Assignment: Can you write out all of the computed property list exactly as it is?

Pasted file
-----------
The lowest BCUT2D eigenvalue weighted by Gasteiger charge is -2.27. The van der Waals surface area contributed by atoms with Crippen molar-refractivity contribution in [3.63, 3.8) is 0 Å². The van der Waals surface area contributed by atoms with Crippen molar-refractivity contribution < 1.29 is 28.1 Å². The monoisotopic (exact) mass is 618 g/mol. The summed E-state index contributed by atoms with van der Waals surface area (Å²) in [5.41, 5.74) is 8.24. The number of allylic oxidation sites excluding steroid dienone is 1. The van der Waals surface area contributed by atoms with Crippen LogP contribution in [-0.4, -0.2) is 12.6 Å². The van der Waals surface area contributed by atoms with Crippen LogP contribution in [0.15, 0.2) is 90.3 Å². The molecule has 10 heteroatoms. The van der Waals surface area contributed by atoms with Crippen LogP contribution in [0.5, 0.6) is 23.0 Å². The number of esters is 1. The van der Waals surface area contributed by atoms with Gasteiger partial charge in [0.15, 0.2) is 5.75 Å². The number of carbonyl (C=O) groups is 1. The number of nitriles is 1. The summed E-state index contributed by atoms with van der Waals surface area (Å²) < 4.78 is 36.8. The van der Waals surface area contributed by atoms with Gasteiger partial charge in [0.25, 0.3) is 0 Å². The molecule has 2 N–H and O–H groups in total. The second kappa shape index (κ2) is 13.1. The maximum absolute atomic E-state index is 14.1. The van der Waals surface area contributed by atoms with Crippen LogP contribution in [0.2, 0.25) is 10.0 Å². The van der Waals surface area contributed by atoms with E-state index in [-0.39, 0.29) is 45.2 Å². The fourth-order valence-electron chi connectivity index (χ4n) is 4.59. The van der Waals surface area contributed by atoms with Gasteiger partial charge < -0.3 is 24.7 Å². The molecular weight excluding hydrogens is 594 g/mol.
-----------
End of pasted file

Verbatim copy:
The lowest BCUT2D eigenvalue weighted by Gasteiger charge is -2.27. The van der Waals surface area contributed by atoms with Crippen molar-refractivity contribution in [3.63, 3.8) is 0 Å². The van der Waals surface area contributed by atoms with Crippen molar-refractivity contribution < 1.29 is 28.1 Å². The monoisotopic (exact) mass is 618 g/mol. The summed E-state index contributed by atoms with van der Waals surface area (Å²) in [5.41, 5.74) is 8.24. The number of allylic oxidation sites excluding steroid dienone is 1. The van der Waals surface area contributed by atoms with Crippen LogP contribution in [-0.4, -0.2) is 12.6 Å². The van der Waals surface area contributed by atoms with Crippen LogP contribution in [0.15, 0.2) is 90.3 Å². The molecule has 10 heteroatoms. The van der Waals surface area contributed by atoms with Crippen LogP contribution in [0.5, 0.6) is 23.0 Å². The number of esters is 1. The van der Waals surface area contributed by atoms with Gasteiger partial charge in [0.15, 0.2) is 5.75 Å². The number of carbonyl (C=O) groups is 1. The number of nitriles is 1. The summed E-state index contributed by atoms with van der Waals surface area (Å²) < 4.78 is 36.8. The van der Waals surface area contributed by atoms with Gasteiger partial charge in [0.25, 0.3) is 0 Å². The molecule has 2 N–H and O–H groups in total. The second kappa shape index (κ2) is 13.1. The maximum absolute atomic E-state index is 14.1. The van der Waals surface area contributed by atoms with Crippen LogP contribution in [0.2, 0.25) is 10.0 Å². The van der Waals surface area contributed by atoms with E-state index in [-0.39, 0.29) is 45.2 Å². The fourth-order valence-electron chi connectivity index (χ4n) is 4.59. The van der Waals surface area contributed by atoms with Gasteiger partial charge < -0.3 is 24.7 Å². The molecular weight excluding hydrogens is 594 g/mol.